Turnips Gratinée (aka Cheesy Neeps)

cheesy neeps turnips au gratin gratinée with cheese Gruyère French Burns Night Scottish

If you live in a northerly place, trying to eat seasonally in winter can sometimes feel like a chore. With the exception of expensive (and often impossible to find) greenhouse-grown fruits and veggies, most local produce is limited to roots, squash, and hardy “storage vegetables” (usually more roots and squash).

Now, I love beets and cabbage and sweet potatoes as much as the next person. But after awhile even the most dedicated locavore feels worn down by the endless line of hard, knobby root vegetables. How many times can you roast the same tray of cubed veg tossed in herbs before going crazy?

When I’m feeling particularly depressed about eating the same old-same old for what feels like the millionth week, I turn to the one food culture that can make anything, no matter how run-of-the-mill or tired, feel elegant and gourmet—the French. This recipe combines nearly all the best parts of French cooking: butter, cream, mustard, and cheese. The only thing missing is wine, and you can easily add that in by enjoying a glass while the dish bakes!

white turnips peeler peeled gratin gratinée neeps

I used a mandoline slicer to get my turnips to an even thinness, but don’t fret if all you have is a sharp kitchen knife—that’ll do fine. If you’re concerned about cholesterol or calories, well, this dish is probably not for you, but feel free to substitute light cream or half and half if you wish.

In French, one might call this dish navets au gratin or navets gratinés but in the spirit of Burns Night (tonight, January 25!), I’ve dubbed it “cheesy neeps” (turnips = neeps in Scots-speak). If at all possible, use white turnips rather than yellow turnips (also known as swede or rutabaga)—they slice easier and cook faster. If you are using yellow turnips, you may want to increase the cooking time under foil to a full hour.

Cheesy Neeps (Turnips Gratinée)

5 small white turnips (~5 cups’ worth)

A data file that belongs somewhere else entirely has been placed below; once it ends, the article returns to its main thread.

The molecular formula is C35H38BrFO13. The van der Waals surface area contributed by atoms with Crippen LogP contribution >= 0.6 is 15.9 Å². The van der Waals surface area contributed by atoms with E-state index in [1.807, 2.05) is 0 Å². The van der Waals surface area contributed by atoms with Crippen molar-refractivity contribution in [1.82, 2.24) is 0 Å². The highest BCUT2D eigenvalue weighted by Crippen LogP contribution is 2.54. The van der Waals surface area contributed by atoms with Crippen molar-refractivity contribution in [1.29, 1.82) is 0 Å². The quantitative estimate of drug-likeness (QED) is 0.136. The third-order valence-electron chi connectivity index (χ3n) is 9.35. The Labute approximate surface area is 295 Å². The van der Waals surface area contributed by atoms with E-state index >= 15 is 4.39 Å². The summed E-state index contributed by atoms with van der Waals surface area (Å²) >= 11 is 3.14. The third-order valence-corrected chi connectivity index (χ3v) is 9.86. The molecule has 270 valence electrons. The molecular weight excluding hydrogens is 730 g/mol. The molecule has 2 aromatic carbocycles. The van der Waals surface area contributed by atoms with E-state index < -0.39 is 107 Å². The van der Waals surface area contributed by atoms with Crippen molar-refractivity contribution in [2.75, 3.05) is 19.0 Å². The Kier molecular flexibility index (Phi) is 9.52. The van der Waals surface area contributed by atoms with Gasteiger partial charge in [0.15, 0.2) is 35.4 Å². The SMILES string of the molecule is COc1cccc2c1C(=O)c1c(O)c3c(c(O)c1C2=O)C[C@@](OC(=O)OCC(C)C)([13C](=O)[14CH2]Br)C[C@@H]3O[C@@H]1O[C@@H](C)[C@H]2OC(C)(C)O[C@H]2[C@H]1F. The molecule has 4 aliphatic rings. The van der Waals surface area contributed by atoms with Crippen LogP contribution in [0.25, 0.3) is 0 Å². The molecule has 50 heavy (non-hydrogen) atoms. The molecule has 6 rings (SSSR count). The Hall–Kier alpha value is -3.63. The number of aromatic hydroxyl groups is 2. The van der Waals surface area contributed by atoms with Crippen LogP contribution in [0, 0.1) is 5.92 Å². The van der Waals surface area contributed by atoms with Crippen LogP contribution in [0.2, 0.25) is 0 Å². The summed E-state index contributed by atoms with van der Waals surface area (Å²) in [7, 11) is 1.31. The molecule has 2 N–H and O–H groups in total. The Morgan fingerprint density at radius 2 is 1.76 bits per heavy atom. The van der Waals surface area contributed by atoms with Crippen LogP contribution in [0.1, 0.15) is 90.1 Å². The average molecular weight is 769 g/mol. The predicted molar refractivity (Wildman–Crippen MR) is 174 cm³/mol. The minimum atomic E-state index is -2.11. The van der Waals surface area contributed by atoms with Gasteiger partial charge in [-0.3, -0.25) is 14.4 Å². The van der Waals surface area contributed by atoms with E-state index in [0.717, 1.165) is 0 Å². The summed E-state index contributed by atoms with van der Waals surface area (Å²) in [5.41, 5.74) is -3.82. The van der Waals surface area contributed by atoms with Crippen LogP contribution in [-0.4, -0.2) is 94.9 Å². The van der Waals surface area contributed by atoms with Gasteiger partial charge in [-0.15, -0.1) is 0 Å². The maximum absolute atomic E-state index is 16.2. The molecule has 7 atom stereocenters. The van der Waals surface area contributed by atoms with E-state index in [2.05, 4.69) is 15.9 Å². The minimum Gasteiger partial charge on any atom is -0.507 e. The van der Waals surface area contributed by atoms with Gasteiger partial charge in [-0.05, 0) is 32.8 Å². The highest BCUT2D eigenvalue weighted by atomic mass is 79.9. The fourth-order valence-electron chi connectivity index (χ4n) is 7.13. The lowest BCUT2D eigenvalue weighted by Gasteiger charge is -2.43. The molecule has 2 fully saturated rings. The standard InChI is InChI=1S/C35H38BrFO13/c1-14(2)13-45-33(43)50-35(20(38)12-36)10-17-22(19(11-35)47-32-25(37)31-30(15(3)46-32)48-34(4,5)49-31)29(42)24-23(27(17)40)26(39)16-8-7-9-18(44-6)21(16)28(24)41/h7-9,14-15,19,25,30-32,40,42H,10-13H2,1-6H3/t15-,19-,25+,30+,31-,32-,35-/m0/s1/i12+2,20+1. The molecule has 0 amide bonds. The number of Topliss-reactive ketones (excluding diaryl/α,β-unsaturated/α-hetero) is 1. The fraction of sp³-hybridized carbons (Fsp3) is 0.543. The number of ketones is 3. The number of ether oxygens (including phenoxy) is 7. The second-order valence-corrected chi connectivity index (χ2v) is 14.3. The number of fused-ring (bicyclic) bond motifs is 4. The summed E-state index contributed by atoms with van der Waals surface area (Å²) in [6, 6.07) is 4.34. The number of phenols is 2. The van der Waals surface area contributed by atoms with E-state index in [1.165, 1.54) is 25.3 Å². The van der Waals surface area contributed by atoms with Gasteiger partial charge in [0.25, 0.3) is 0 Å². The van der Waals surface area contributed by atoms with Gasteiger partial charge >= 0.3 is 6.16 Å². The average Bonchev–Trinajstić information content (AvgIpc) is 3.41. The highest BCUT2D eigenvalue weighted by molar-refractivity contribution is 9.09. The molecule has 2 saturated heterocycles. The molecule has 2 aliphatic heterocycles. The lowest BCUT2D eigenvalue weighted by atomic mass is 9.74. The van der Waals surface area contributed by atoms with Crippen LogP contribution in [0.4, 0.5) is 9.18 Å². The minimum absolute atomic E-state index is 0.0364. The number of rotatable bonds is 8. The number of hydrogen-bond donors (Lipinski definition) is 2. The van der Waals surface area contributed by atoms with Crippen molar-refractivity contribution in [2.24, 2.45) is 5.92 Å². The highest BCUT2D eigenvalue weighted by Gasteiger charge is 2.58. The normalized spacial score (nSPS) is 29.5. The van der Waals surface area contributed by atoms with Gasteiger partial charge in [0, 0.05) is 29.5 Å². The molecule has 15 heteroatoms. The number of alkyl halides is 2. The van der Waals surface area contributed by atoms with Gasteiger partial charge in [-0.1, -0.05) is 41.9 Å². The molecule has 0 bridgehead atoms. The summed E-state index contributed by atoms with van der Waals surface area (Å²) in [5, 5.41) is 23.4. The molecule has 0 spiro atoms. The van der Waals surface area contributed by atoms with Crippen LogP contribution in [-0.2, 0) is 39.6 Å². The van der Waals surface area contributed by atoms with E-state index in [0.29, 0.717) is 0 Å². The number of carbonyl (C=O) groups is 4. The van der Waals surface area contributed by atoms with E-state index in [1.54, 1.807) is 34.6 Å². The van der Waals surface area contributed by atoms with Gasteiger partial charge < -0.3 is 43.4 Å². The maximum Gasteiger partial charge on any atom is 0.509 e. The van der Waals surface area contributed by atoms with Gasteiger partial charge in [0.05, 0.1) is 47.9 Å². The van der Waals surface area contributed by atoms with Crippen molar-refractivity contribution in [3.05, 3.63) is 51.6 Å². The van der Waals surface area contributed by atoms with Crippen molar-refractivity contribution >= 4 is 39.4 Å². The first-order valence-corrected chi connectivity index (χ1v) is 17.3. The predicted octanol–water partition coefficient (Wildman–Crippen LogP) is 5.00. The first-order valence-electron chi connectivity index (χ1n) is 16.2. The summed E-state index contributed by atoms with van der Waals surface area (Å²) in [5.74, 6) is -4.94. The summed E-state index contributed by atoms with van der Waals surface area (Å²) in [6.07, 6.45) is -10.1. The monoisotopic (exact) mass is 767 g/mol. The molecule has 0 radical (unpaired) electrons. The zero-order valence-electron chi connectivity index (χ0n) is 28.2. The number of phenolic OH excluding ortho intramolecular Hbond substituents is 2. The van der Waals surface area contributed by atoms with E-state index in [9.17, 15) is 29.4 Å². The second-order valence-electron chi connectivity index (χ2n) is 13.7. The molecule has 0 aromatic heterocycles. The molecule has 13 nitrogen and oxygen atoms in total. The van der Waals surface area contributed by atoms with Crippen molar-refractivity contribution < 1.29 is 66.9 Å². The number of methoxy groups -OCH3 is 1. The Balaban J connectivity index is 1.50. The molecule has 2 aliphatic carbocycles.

3/4 cup of heavy cream
2 Tbs. whole-grain Dijon mustard, such as Maille
1/2 – 3/4 cup coarsely-grated Gruyère cheese (if unavailable, substitute Emmenthaler or Swiss)
salt and pepper to taste
1 tsp. butter

1. Preheat the oven to 375°. Rub the butter around the bottom and inside edges of a glass pie plate or round casserole dish.
2. Peel turnips and slice 1/8″ thick using a mandoline or sharp knife.
3. Whisk cream, mustard, and salt and pepper to taste. Dredge turnip slices thoroughly, and layer in the round dish, scooping up plenty of liquid with each slice. Pour any remaining cream on the top layer.
4. Sprinkle generously with cheese, and cover with aluminum foil. Bake covered for 45 minutes; then uncover and bake a further 20 minutes until the cheese is brown and cream is bubbly.

Stinging Nettle Soup

I’m a big believer in trying to eat like the locals, so when I saw stinging nettles at the Edinburgh farmers’ market, I snatched them up. (Yes, I realize that I could just go harvest my own from any park or garden, but I took the easy route). Nettles actually do sting, thanks to a pesky chemical compound, so, lacking gardening gloves, I wore plastic bags when washing and chopping them. The best part of the nettle is the youngest bit — the tender top leaves. If the plant has already flowered, don’t eat it — just mow it down and let the young stems sprout anew!

Knowing that nettles are commonly used for tea or soup, I found this recipe from Hugh Fearnley-Whittingstall and adjusted it based on what I had on hand and to my own personal taste. I did not precisely shift the quantities when converting to non-metric measurements; for more precise measurements, please refer to the original recipe.

Stinging Nettle Soup

3 Tbs butter
1 large onion, chopped
2-4 cloves of garlic, chopped
2 celery ribs, chopped
Six cups of chicken or vegetable stock
3 medium potatoes, peeled and diced
2 cups stinging nettle tops, roughly chopped (Wear gloves while handling raw nettles!)
4-5 scallions or spring onions, chopped
salt and pepper
yogurt or sour cream (optional)

1. In a heavy, large saucepan over medium-high heat, melt the butter and add the onion, garlic, and celery, salt and pepper. Sweat until softened.

2. Add the stock and potatoes and bring to a boil. Reduce heat and simmer for 10-15 minutes or until potatoes are tender.

3. When potatoes are tender, stir in nettles and simmer about five minutes.

4. Remove from heat and stir in scallions. When cool enough, puree with an immersion blender or  food processor.

5. Reheat if necessary. Serve with yogurt or sour cream to garnish.

Oh nettle, where is thy sting?

For my first taste, though not first brush, of nettles, I was pleased. The soup was appropriate for spring as the taste of nettles can only be described as green. Lacking nettles, I could see myself making this with any young lettuce or other greens. I used chicken stock but if you want to make this 100% vegetarian then vegetable stock would work just as well. The yogurt added some necessary creaminess; without it, the soup had a sort of grainy mouthfeel — not altogether unpleasant, but a bit unsettling at first. I enjoyed the fact that I was eating a weed, quite literally. There’s something very satisfying about creating a delicious meal out of what would ordinarily be discarded as rubbish.